Jean Paul Gaultier by Olivier Rousteing @yannisvlamos
In 2020, the flamboyant Fashion Freak Show set the Folies Bergère on fire to celebrate Jean Paul Gaultier’s retirement from the fashion spotlight. Although the iconic designer took a step back, the house he founded years ago keeps his legacy alive by inviting each season new designers to rewrite the archives and identity of his house. After Chitose Abe with the label Sacai, then followed by Y/Project and Diesel artistic director Glenn Martens, it is now the turn of Balmain artistic director Olivier Rousteing to unveil his very first haute couture collection for Jean Paul Gaultier. This Wednesday, July 6th , in the heart of the house of Gaultier, Rue Saint- Martin, the show opened with sound archives by the designer before the silhouettes took off to the sound of Mylène Farmer’s hit “Sans Contrefaçon” [“Without Forgery”].
The show in 5 references to Jean Paul Gaultier’s iconic wardrobe.
1 – A nod to “Les Tatouages” collection of Spring 1994
For the first silhouettes, Olivier Rousteing was inspired by the iconic collection “Les Tatouages”, which he regards as a celebration of diversity. For his Spring/Summer 1994 ready-to-wear collection, the irreverent Jean Paul Gaultier, whose influence stems from tattoo parlors and body artists’ performances such as Ron Athey, had indeed borrowed from cultures using body modification as an aesthetic tool. From that original fashion show, Olivier Rousteing reworked the Indian nath (the nose jewel), the layering of necklaces, as well as the fleshy and earthy color palette playing with transparency. In a rich patchwork, the colorful tribal patterns blend and contrast with Gaultier’s emblematic ones, from sailor stripes to denim.
2 – The conical bra, again and again
From sailor stripes to men’s skirts, many pieces are inherent to the house of Jean Paul Gaultier. Among them, the iconic conical bra designed for Gaultier’s collection “Le Dadaïsme” (1983) and popularized by Madonna on her Blond Ambition Tour in 1990, naturally finds its place. Here, this emblematic piece is declined in jumpsuits, suits, and dresses, whose cut remind us of the armored silhouettes of the Balmain Fall/Winter 2022-2023 collection. With the same mischievous and rebellious spirit we know from Jean Paul Gaultier, Olivier Rousteing offers an interpretation that exposes breasts in a trompe l’oeil style – Kim Kardashian wore a version of it in the front row. The designer also played with lacing, another of Jean Paul Gaultier’s signature traits, such as on this pink satin jumpsuit entirely made of braids and laces, or on these sailor striped tops turned into bandages.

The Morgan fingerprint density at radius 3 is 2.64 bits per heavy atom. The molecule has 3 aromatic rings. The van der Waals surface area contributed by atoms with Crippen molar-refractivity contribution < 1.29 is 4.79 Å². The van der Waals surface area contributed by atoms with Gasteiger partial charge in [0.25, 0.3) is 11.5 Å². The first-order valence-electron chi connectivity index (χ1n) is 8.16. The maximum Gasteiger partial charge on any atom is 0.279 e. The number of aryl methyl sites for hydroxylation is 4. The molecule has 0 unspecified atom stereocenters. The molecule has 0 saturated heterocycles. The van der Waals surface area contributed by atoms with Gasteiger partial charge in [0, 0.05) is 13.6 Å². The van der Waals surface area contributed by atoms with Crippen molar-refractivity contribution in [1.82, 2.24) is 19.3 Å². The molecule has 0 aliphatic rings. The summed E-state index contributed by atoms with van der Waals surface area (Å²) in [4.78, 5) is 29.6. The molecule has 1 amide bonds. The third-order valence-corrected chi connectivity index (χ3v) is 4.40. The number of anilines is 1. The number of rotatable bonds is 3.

3 – Playing with volumes and destructuring suits
“This is not a suit”. For this collection, Balmain’s artistic director takes up Jean Paul Gaultier’s offbeat tailoring. He plays with shapes, leaves structures visible, turns an evening jacket into a formal skirt, introduces zips on jackets, merges an oversized suit with a sculpted bust or mixes it with denim... Experimenting at times with classic codes and sometimes with Gaultier’s transgressive idiom, Oliver Rousteing reinvents the suit jacket with an inspired irreverence and modernity of his own
4 – “Le mâle” fragrance inspires Olivier Rousteing
The man, especially the sailor, is an emblematic theme and an object of desire. It occupies a prevailing position in Jean Paul Gaultier’s universe. Over the course of the designer’s collections, the muscular hottie wearing the sailor stripes became a mythical symbol since the first fashion show in 1983. Today it has become a cult piece for Balmain artistic director himself, who gladly wears it. It evokes the 1982 homoerotic film Querelle by Fassbinder, whose protagonist is a sensual sailor, who will later inspire the character of “Le Mâle”, a tremendous success for Gaultier’s perfumes. Olivier Rousteing captures the myth and works on his memory of the emblematic fragrance in its vintage can-shaped box in order to offer a sumptuous collection of heels made from the sailor’s glass body. The final tribute to the iconic fragrance, which came to life thanks to Jean Paul Gaultier’s vision, is a silhouette inspired by the design of the bottle featuring the emblematic shades that forms the stripes of the sailor.
5 – An inclusive cast
The silhouettes are based on the inclusivity that has always characterized the approach of the two designers, both in terms of cast and inspiration. While Jean Paul Gaultier made the mix of genres, as well as diversity, the core elements of his universe, an enjoyed breaking down the limits between genders, communities, and social classes, Olivier Rousteing carries with him a resolute vision for a new form of inclusiveness in fashion. The designer told Numéro: “I have been called ‘vulgar’ for some of my casting choices, while someone who would only show skinny blondes with blue eyes would be called modern. If that’s the Holy Grail of fashion, I’d rather not be a part of it.” By presenting models from all walks of life, this show is thus the bearer of the fraternal link that unites the two designers in their mutual desire to celebrate the diversity of identities.